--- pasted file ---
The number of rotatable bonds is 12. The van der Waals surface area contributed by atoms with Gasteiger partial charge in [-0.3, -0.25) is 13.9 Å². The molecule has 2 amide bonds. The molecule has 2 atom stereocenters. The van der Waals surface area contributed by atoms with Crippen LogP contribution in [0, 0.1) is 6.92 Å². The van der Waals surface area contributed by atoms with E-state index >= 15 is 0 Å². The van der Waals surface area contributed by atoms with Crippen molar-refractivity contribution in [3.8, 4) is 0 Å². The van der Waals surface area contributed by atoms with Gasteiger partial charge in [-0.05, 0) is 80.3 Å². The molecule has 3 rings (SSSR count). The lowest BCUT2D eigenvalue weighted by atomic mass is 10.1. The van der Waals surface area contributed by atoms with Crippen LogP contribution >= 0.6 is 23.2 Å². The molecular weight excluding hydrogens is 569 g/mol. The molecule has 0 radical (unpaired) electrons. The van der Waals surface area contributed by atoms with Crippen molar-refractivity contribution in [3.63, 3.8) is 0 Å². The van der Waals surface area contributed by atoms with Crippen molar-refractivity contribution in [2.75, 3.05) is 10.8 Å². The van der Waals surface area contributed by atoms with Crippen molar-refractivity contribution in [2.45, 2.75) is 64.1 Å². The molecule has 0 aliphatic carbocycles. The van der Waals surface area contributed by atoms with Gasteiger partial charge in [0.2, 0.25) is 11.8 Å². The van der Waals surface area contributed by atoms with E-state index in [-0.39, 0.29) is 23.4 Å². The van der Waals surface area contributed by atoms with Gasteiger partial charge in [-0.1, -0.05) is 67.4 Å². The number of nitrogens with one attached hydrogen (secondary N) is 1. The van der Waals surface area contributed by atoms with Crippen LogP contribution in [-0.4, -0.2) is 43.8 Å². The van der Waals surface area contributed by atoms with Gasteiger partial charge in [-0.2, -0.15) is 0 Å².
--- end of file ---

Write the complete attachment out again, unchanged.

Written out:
The number of rotatable bonds is 12. The van der Waals surface area contributed by atoms with Gasteiger partial charge in [-0.3, -0.25) is 13.9 Å². The molecule has 2 amide bonds. The molecule has 2 atom stereocenters. The van der Waals surface area contributed by atoms with Crippen LogP contribution in [0, 0.1) is 6.92 Å². The van der Waals surface area contributed by atoms with E-state index >= 15 is 0 Å². The van der Waals surface area contributed by atoms with Crippen molar-refractivity contribution in [3.8, 4) is 0 Å². The van der Waals surface area contributed by atoms with Gasteiger partial charge in [-0.05, 0) is 80.3 Å². The molecule has 3 rings (SSSR count). The lowest BCUT2D eigenvalue weighted by atomic mass is 10.1. The van der Waals surface area contributed by atoms with Crippen LogP contribution >= 0.6 is 23.2 Å². The molecular weight excluding hydrogens is 569 g/mol. The molecule has 0 radical (unpaired) electrons. The van der Waals surface area contributed by atoms with Crippen molar-refractivity contribution in [3.63, 3.8) is 0 Å². The van der Waals surface area contributed by atoms with Crippen molar-refractivity contribution in [2.75, 3.05) is 10.8 Å². The van der Waals surface area contributed by atoms with Crippen molar-refractivity contribution in [2.45, 2.75) is 64.1 Å². The molecule has 0 aliphatic carbocycles. The van der Waals surface area contributed by atoms with Gasteiger partial charge in [0.2, 0.25) is 11.8 Å². The van der Waals surface area contributed by atoms with E-state index in [-0.39, 0.29) is 23.4 Å². The van der Waals surface area contributed by atoms with Gasteiger partial charge in [-0.1, -0.05) is 67.4 Å². The number of nitrogens with one attached hydrogen (secondary N) is 1. The van der Waals surface area contributed by atoms with Crippen LogP contribution in [-0.4, -0.2) is 43.8 Å². The van der Waals surface area contributed by atoms with Gasteiger partial charge in [-0.2, -0.15) is 0 Å².